14. http://www.youtube.com/watch?v=TN79nNefnlA There are not many games that capture an atmosphere and play to its strengths in the way that The Bridge does. The hand-drawn world is fairly evocative of M.C. Escher’s creations, although the puzzle designs and elaborate backgrounds do well to distinguish The Bridge with its own style. Created by a two-man team of artist Mario Castañeda and designer/programmer Ty Taylor, The Bridge introduces players to a number of mind-bending 2D logic puzzles that will leave players challenged by their interpretations of space and rewarded after the completion of each level. Where the game truly succeeds is in its unification of a radical art style and a unique design philosophy. The game gradually progresses players through its four different chapters that span 24 levels. Introductory mechanics are relatively simple, but newer additions add a higher yet still accessible degree of difficulty as the game goes on. Gamers of all types should be able to enjoy The Bridge, despite some difficulty spikes later on in the main portion of the game. Levels do not take long to complete once the solution has been figured out and the variety of problems to be solved keep each area feeling fresh. The Bridge has never made me so happy to be confused — I enjoyed the myriad of ways you need to think outside the box in order to complete a level, especially when accompanied by a slew of gorgeous art pieces. As great as the design and art style are, one of the few negative aspects of the game is in regards to the slow pace of the gameplay. This is mostly symptomatic of the design and is easily forgivable for many levels in the game. However, there are times in which the player will know how to finish a puzzle but has to patiently navigate their way to the end. I also encountered a few issues where restarting or rewinding became time-intensive, but that will vary based on the player’s ability to solve The Bridge’s puzzles. Overall, The Bridge presents players with a challenging series of puzzles chock full of eye candy. Even inexperienced gamers will be able to take on the game and come away successful, and completing each puzzle feels mentally satisfying. The atmosphere, sound, and puzzle design are all incredibly engaging and stimulating. The Bridge also offers replayability in the form of “mirrored” levels after completion of the initial 24 puzzles, adding new mechanics and a layer of complexity that will keep players engaged for hours. I would highly recommend the game to anyone looking for a unique take on art in games and the puzzle genre as a whole. OVERALL: 9/10 The Bridge is available now on Steam for $14.99, a bargain for the content included in the game. The Bridge on Steam Official Site of The Bridge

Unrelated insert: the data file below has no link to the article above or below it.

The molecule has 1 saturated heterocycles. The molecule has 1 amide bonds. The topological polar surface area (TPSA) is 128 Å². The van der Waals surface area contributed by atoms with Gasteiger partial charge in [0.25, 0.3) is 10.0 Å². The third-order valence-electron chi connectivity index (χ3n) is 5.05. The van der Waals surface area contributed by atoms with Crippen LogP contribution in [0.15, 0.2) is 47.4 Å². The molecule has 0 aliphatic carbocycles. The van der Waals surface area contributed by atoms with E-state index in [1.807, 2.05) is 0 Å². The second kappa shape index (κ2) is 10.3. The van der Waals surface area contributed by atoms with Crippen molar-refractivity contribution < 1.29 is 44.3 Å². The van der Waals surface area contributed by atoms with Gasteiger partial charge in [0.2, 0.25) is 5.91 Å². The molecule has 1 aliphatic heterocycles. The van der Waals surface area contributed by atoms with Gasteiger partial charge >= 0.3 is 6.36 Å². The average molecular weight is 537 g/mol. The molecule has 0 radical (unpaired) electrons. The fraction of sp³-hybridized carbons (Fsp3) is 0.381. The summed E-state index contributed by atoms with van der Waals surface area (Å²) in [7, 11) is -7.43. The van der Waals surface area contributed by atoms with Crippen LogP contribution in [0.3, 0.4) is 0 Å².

15. Connection. A simple word that defines human interaction. The emotions that go along with such an act are perhaps what we are all searching for at some point in our lives. These feeling can manifest themselves in all parts of existence and serve to bring us closer to one another, emotionally , spiritually and physically. Bientot l’ete is a game about connection. A French phrase meaning “It’s nearly summer”, Bientot l’ete focuses on a man or a woman depending on the player’s choice with the environment being a cafe on the shore of a beach. It can be inferred through the two different sight modes that this is merely a virtual world which is another layer of abstraction that serves to allude to the depth of thought developer Tale of Tales is trying to impress on the player. After the initial gender choice you are transported onto the aforementioned beach with no objective. As you begin to explore you will inevitably come across cryptic phrases scattered near the waves. They have little to no meaning until you stumble across the only building in the game, a cafe. Upon entering you have the choice to wait for a random person to connect or you can simply play against the computer. Only after making this choice do you realize you will be playing a game of chess. “Playing” is a generous way to describe it. The game play is a series of responses with/to the various phrases you have found on the beach. How much a player can let themselves be immersed in these existential questions and answers is directly equivalent to how much they will enjoy the game. “I chase the image of your body lost in the darkness of the sea.” and “Sometimes I believe that to love is to see. To see you.” are just a few examples. Personally I thought this was interesting and brought back some memories in my life but never became very compelling to do. There is a cigarette and glass of wine you can partake in if you choose which serves to set the mood of the encounter. If this sounds incredibly abstract, it’s because it is. Visually the game is colorful and expresses this through its succession of day and night. Looking out across the beach during a sunset may be the best metaphor for describing what this game aims to do: that quiet and distant light over the solemn waves rekindling a far-off memory of a past relationship. The existential ponderings that Bientot l’ete raises only serve to bring about more questions without answers. Although it struggles to be a game it succeeds in evoking an emotion, doing what a piece of art is intended. But as the French would say: C’est la vie. 3/5